Downloading a gun's design plans to your computer, building it on a three-dimensional printer and firing it minutes later. No background checks, no questions asked.
Sound far-fetched? It's not. And that is disquieting for gun control advocates.
Rep. Steven Israel, D-NY, said the prospect of such guns becoming reality is reason enough for the renewal of the Undetectable Firearms Act, which makes illegal the building of guns that can't be detected by X-ray or metallic scanners. That law expires at the end of 2013.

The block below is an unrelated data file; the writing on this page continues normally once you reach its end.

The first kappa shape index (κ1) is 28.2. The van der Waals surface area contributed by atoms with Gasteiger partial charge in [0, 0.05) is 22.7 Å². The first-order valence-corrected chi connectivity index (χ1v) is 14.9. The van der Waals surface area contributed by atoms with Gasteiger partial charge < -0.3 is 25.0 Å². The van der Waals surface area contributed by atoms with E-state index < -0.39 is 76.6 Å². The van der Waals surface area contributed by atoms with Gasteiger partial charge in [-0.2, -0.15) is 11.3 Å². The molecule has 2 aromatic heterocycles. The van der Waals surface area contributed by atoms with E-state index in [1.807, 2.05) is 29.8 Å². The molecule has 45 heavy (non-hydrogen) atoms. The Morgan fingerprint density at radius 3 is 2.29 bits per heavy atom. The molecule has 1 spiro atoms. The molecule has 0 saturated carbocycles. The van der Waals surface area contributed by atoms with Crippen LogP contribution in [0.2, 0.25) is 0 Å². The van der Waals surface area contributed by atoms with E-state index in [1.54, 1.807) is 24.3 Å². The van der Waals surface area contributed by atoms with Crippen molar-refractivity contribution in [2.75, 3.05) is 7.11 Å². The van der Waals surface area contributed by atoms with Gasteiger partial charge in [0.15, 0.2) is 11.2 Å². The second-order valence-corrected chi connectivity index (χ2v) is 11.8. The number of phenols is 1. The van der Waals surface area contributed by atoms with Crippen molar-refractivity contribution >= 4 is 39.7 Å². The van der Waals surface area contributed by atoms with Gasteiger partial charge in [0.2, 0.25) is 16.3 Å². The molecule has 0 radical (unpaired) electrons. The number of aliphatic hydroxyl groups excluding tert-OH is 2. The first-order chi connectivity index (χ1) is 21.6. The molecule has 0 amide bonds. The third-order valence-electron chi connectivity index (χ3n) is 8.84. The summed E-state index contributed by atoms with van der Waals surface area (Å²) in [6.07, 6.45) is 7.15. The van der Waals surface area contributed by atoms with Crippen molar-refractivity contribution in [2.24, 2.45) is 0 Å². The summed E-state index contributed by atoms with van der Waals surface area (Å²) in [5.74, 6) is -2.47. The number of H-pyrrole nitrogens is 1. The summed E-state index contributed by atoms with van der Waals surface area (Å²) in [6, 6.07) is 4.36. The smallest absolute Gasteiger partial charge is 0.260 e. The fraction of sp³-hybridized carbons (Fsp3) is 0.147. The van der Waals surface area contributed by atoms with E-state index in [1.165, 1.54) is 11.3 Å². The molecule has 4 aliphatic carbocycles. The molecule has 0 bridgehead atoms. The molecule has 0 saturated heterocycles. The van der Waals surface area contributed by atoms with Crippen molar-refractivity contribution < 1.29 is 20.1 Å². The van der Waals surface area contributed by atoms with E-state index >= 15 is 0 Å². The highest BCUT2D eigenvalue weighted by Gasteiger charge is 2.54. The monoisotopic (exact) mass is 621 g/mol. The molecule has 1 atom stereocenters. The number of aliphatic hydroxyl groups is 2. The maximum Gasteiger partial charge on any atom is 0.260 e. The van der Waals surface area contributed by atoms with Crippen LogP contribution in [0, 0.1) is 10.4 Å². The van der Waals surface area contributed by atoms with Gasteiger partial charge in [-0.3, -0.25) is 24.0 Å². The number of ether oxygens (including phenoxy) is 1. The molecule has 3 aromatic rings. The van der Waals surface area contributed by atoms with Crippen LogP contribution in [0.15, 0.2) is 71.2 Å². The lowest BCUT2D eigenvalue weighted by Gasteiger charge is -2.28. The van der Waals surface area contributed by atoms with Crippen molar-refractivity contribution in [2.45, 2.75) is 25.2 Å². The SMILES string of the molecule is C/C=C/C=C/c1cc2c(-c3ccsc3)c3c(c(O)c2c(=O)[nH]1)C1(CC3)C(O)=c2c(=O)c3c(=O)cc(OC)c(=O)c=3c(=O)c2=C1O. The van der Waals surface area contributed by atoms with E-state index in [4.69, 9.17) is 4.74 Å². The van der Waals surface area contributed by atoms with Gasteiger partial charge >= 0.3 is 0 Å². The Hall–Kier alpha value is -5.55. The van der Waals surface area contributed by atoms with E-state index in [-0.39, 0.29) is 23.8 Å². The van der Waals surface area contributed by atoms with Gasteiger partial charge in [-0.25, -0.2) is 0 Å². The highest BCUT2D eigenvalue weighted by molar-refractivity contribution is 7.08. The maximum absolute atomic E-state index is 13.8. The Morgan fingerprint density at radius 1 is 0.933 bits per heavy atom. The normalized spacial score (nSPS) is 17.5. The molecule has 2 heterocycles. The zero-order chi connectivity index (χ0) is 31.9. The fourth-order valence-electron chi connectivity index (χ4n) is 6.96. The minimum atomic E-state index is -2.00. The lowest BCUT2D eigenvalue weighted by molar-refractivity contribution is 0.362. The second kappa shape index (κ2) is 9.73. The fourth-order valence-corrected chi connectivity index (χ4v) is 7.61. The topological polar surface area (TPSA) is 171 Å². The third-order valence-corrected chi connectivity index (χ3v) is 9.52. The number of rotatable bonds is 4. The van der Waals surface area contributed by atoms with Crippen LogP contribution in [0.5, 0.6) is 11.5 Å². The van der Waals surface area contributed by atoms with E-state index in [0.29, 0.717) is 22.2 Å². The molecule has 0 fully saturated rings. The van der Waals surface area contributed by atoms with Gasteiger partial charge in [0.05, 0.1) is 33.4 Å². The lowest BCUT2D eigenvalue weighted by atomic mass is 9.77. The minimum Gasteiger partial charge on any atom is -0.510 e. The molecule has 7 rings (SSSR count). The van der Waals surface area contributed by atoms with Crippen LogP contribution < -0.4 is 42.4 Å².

At least one group, called Defense Distributed, is claiming to have created downloadable weapon parts that can be built using the increasingly popular new-generation of printer that utilizes plastics and other materials to create 3D objects with moving parts. University of Texas law student Cody Wilson, the 24-year-old "Wiki Weapons" project leader, says the group last month test fired a semiautomatic AR-15 rifle—one of the weapon types used in the Connecticut elementary school massacre—which was built with some key parts created on a 3D printer. The gun was fired six times before it broke.